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Public Statements

Hearing of the Senate Homeland Security and Governmental Affairs Committee - Insider Trading and Congressional Accountability

Statement

By:
Date:
Location: Washington, DC

As requested by U.S. Senator Scott Brown (R-MA), today the U.S. Senate Committee on Homeland Security and Governmental Affairs held a hearing on insider trading in Congress, entitled "Insider Trading and Congressional Accountability." Senator Brown appeared as a witness to testify about the STOCK Act [S. 1871], his bill to prohibit insider trading in Congress. Because Senator Brown sits on the Committee, he also participated in questioning the other witnesses who appeared to testify.

Senator Brown's written testimony is as follows:

A few weeks ago, "60 Minutes" featured a segment about Members of Congress' insider trading advantage, which garnered widespread public attention. The recent "60 minutes" investigation revealed something we already know: there is something wrong in Washington that needs to be fixed so that we can regain the trust of the American people. At a time when the American people's trust in Congress is close to an all-time low, it is more important than ever that members of Congress affirm that we live by the same rules as everyone else. Serving the public is a privilege and an honor, and should not be used as an opportunity for personal gain. Simply put members of Congress should be held to the same standard as the general public and should not be able to profit based on nonpublic information.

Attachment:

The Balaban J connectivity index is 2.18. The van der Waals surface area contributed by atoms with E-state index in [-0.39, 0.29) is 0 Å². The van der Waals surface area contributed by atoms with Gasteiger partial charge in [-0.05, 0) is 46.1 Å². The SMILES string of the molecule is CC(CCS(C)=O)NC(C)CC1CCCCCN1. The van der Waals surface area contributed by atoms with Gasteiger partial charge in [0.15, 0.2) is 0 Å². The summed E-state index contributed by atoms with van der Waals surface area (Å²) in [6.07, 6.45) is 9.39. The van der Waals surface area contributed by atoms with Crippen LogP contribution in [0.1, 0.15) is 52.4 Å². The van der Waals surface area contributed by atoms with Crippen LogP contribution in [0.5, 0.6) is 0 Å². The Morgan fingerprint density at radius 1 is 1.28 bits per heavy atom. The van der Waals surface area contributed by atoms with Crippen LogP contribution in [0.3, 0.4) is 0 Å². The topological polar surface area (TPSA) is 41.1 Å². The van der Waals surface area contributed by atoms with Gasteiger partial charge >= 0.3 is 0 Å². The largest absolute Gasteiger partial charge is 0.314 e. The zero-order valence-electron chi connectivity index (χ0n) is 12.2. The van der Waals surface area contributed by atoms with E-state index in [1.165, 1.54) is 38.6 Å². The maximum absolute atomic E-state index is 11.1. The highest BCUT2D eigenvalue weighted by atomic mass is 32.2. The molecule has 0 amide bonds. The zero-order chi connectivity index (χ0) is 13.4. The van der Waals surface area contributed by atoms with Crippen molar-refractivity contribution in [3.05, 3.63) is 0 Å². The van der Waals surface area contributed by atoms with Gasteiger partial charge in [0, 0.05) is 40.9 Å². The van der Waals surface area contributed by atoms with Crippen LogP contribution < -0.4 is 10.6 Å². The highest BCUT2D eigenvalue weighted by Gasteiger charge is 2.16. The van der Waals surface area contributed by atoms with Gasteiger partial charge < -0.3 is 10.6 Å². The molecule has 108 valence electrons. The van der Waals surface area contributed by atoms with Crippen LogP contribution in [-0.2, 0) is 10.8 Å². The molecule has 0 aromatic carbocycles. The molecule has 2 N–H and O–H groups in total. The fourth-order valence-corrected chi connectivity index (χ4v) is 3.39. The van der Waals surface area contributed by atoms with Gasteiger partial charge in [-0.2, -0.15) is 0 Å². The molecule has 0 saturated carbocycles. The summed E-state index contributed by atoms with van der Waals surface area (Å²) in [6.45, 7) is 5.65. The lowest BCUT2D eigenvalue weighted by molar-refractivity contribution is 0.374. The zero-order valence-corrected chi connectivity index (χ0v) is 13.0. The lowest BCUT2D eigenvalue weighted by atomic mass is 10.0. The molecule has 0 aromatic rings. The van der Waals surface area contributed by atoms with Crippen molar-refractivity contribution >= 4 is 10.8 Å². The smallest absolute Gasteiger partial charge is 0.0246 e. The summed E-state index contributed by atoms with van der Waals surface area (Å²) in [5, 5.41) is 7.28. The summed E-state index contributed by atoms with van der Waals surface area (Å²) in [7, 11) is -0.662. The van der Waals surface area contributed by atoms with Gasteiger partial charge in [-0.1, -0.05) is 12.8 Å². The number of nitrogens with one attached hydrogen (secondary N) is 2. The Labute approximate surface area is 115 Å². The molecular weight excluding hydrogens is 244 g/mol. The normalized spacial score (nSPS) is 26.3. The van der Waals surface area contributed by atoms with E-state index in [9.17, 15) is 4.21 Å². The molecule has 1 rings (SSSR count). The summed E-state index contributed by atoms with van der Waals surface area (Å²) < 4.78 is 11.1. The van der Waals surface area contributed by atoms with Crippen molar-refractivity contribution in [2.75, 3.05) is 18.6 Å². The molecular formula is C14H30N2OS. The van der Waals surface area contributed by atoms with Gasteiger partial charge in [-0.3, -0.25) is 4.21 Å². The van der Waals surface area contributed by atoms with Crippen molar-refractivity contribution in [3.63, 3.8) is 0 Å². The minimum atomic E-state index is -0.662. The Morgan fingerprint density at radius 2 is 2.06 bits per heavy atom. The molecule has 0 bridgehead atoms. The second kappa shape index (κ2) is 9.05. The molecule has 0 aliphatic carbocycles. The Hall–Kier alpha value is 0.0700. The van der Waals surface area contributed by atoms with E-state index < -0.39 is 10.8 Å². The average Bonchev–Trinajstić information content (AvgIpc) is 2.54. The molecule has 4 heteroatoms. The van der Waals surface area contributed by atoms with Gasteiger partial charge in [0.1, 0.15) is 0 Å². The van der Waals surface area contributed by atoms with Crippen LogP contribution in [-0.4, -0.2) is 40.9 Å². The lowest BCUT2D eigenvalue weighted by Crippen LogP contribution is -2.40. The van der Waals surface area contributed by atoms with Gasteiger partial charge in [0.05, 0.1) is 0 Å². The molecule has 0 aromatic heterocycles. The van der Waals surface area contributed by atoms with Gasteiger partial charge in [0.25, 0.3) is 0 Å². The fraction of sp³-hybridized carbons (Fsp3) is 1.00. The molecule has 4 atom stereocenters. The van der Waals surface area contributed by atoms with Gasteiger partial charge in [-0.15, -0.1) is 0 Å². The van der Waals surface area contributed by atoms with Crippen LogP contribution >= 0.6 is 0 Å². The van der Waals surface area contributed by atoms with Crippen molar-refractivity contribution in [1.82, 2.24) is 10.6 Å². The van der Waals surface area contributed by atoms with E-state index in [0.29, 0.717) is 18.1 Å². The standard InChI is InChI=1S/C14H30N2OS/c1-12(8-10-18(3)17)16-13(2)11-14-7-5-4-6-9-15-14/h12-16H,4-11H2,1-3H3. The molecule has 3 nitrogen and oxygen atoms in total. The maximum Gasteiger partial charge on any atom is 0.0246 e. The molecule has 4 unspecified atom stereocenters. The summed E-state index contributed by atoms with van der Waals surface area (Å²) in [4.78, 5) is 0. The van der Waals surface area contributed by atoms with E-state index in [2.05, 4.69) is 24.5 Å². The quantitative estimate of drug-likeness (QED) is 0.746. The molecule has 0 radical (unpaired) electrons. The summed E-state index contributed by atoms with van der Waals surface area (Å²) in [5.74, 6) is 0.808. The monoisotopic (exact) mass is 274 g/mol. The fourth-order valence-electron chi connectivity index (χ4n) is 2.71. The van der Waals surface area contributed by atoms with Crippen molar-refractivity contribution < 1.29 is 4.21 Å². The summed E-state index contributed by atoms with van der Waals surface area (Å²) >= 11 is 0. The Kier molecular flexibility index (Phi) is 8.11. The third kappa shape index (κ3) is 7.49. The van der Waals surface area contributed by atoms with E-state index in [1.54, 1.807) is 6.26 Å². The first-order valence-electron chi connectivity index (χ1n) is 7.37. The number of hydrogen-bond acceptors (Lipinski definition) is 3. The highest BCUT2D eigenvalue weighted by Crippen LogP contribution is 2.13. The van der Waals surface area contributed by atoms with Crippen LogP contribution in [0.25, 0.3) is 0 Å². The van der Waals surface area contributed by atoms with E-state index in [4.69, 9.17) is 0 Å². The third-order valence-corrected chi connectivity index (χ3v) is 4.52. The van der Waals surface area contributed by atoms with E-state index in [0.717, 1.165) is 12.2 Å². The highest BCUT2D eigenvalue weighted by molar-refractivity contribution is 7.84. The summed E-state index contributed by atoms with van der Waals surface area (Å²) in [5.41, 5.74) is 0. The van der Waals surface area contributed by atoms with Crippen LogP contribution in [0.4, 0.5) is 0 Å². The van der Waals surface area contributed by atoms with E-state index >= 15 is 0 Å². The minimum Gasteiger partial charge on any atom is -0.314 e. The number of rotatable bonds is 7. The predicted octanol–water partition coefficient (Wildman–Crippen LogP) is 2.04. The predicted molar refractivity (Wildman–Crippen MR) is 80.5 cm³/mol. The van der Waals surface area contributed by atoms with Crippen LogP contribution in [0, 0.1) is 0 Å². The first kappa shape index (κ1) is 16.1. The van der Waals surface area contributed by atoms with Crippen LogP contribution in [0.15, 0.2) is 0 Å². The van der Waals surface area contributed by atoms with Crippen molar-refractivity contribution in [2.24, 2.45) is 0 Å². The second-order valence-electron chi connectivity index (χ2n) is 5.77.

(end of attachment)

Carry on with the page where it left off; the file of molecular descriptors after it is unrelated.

That is why I have taken the lead in the Senate in introducing the Stop Trading on Congressional Knowledge (STOCK) Act of 2011 and the accompanying Senate Resolution, which would prohibit members or employees of Congress, as well as Executive Branch employees, from using nonpublic information obtained through their public service for the purposes of investing or otherwise making a personal financial gain.

If a Member of Congress on the Armed Services Committee were to learn through connections at the Pentagon that a major defense program was suddenly on the chopping block, then that member could sell his or her stock in the defense contractors affected and score a profit - or avoid losses - when the news breaks. Under current law, the congressman would likely walk away with a fatter investment account. For everyone else, it could mean you go to jail.

Arguing that current laws already apply to members of Congress and staff, some scholars see no need for the STOCK Act. Other scholars argue that members of Congress have no fiduciary duty to prevent members from trading on material nonpublic information. The mere existence of this debate is enough to show that we must clearly define a blanket affirmative duty on members of Congress to the American public pertaining to confidential nonpublic information. Not defining this duty will leave a "gap" of uncertainty that invites abuse and contributes to a breakdown of trust among the American people.